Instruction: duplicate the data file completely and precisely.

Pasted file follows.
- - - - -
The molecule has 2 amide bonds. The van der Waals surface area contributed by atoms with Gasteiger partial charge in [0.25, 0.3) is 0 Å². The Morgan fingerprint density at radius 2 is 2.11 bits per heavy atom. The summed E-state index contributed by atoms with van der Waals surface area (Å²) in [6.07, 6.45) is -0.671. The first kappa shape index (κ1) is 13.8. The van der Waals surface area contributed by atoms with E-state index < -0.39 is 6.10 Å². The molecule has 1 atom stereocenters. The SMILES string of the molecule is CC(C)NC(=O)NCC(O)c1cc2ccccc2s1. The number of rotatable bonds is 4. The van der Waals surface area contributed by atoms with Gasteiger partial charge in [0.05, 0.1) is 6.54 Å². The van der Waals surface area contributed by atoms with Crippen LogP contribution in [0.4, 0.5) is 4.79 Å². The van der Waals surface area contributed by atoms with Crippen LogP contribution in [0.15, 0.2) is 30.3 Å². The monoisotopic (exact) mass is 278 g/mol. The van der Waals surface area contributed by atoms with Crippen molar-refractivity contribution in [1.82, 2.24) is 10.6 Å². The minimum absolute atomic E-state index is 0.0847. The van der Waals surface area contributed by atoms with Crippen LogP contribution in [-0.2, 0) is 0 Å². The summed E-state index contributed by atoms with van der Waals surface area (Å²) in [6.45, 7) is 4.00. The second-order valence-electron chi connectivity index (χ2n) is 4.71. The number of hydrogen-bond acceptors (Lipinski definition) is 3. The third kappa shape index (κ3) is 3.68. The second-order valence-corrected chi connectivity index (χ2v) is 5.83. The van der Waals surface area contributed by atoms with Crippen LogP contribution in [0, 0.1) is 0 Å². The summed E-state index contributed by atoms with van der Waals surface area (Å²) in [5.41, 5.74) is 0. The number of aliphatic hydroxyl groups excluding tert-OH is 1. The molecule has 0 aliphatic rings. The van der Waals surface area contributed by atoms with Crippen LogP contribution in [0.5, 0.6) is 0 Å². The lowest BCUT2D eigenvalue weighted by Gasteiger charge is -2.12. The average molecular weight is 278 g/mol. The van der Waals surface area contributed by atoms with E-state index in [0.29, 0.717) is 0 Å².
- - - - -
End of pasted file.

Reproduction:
The molecule has 2 amide bonds. The van der Waals surface area contributed by atoms with Gasteiger partial charge in [0.25, 0.3) is 0 Å². The Morgan fingerprint density at radius 2 is 2.11 bits per heavy atom. The summed E-state index contributed by atoms with van der Waals surface area (Å²) in [6.07, 6.45) is -0.671. The first kappa shape index (κ1) is 13.8. The van der Waals surface area contributed by atoms with E-state index < -0.39 is 6.10 Å². The molecule has 1 atom stereocenters. The SMILES string of the molecule is CC(C)NC(=O)NCC(O)c1cc2ccccc2s1. The number of rotatable bonds is 4. The van der Waals surface area contributed by atoms with Gasteiger partial charge in [0.05, 0.1) is 6.54 Å². The van der Waals surface area contributed by atoms with Crippen LogP contribution in [0.4, 0.5) is 4.79 Å². The van der Waals surface area contributed by atoms with Crippen LogP contribution in [0.15, 0.2) is 30.3 Å². The monoisotopic (exact) mass is 278 g/mol. The van der Waals surface area contributed by atoms with Crippen molar-refractivity contribution in [1.82, 2.24) is 10.6 Å². The minimum absolute atomic E-state index is 0.0847. The van der Waals surface area contributed by atoms with Crippen LogP contribution in [-0.2, 0) is 0 Å². The summed E-state index contributed by atoms with van der Waals surface area (Å²) in [6.45, 7) is 4.00. The second-order valence-electron chi connectivity index (χ2n) is 4.71. The number of hydrogen-bond acceptors (Lipinski definition) is 3. The third kappa shape index (κ3) is 3.68. The second-order valence-corrected chi connectivity index (χ2v) is 5.83. The van der Waals surface area contributed by atoms with Crippen LogP contribution in [0, 0.1) is 0 Å². The summed E-state index contributed by atoms with van der Waals surface area (Å²) in [5.41, 5.74) is 0. The number of aliphatic hydroxyl groups excluding tert-OH is 1. The molecule has 0 aliphatic rings. The van der Waals surface area contributed by atoms with Crippen LogP contribution in [0.5, 0.6) is 0 Å². The lowest BCUT2D eigenvalue weighted by Gasteiger charge is -2.12. The average molecular weight is 278 g/mol. The van der Waals surface area contributed by atoms with E-state index in [0.29, 0.717) is 0 Å².